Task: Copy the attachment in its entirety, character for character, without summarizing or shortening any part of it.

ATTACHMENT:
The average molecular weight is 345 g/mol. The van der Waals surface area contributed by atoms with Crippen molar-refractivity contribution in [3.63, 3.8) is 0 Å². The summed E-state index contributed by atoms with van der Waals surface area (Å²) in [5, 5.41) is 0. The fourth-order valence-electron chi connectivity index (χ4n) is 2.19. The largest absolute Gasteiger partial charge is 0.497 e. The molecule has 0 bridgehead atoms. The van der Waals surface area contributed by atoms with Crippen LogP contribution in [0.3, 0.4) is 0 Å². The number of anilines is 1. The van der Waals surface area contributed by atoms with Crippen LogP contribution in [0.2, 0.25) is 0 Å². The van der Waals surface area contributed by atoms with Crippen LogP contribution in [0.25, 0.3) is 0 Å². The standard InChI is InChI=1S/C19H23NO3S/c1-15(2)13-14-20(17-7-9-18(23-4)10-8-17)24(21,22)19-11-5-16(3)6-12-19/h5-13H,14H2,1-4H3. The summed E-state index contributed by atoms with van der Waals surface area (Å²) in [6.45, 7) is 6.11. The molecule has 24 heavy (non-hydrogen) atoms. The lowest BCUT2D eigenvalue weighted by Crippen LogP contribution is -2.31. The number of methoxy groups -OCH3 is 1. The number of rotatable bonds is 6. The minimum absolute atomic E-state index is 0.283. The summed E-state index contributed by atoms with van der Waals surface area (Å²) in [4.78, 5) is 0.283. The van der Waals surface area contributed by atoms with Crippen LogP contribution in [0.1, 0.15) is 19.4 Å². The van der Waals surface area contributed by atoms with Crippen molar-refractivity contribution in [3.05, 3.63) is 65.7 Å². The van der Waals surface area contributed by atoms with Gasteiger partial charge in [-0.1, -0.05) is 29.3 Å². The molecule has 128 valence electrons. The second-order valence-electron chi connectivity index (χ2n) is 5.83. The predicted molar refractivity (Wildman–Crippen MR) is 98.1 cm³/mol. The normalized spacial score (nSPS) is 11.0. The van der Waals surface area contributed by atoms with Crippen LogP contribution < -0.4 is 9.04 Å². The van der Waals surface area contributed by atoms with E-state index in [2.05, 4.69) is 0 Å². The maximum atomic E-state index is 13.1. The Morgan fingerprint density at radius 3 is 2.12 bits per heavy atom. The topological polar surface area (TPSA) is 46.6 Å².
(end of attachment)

The average molecular weight is 345 g/mol. The van der Waals surface area contributed by atoms with Crippen molar-refractivity contribution in [3.63, 3.8) is 0 Å². The summed E-state index contributed by atoms with van der Waals surface area (Å²) in [5, 5.41) is 0. The fourth-order valence-electron chi connectivity index (χ4n) is 2.19. The largest absolute Gasteiger partial charge is 0.497 e. The molecule has 0 bridgehead atoms. The van der Waals surface area contributed by atoms with Crippen LogP contribution in [0.3, 0.4) is 0 Å². The number of anilines is 1. The van der Waals surface area contributed by atoms with Crippen LogP contribution in [0.2, 0.25) is 0 Å². The van der Waals surface area contributed by atoms with Crippen LogP contribution in [0.25, 0.3) is 0 Å². The standard InChI is InChI=1S/C19H23NO3S/c1-15(2)13-14-20(17-7-9-18(23-4)10-8-17)24(21,22)19-11-5-16(3)6-12-19/h5-13H,14H2,1-4H3. The summed E-state index contributed by atoms with van der Waals surface area (Å²) in [6.45, 7) is 6.11. The molecule has 24 heavy (non-hydrogen) atoms. The lowest BCUT2D eigenvalue weighted by Crippen LogP contribution is -2.31. The number of methoxy groups -OCH3 is 1. The number of rotatable bonds is 6. The minimum absolute atomic E-state index is 0.283. The summed E-state index contributed by atoms with van der Waals surface area (Å²) in [4.78, 5) is 0.283. The van der Waals surface area contributed by atoms with Crippen LogP contribution in [0.1, 0.15) is 19.4 Å². The van der Waals surface area contributed by atoms with Crippen molar-refractivity contribution in [3.05, 3.63) is 65.7 Å². The van der Waals surface area contributed by atoms with Gasteiger partial charge in [-0.1, -0.05) is 29.3 Å². The molecule has 128 valence electrons. The second-order valence-electron chi connectivity index (χ2n) is 5.83. The predicted molar refractivity (Wildman–Crippen MR) is 98.1 cm³/mol. The normalized spacial score (nSPS) is 11.0. The van der Waals surface area contributed by atoms with Crippen LogP contribution < -0.4 is 9.04 Å². The van der Waals surface area contributed by atoms with E-state index in [2.05, 4.69) is 0 Å². The maximum atomic E-state index is 13.1. The Morgan fingerprint density at radius 3 is 2.12 bits per heavy atom. The topological polar surface area (TPSA) is 46.6 Å².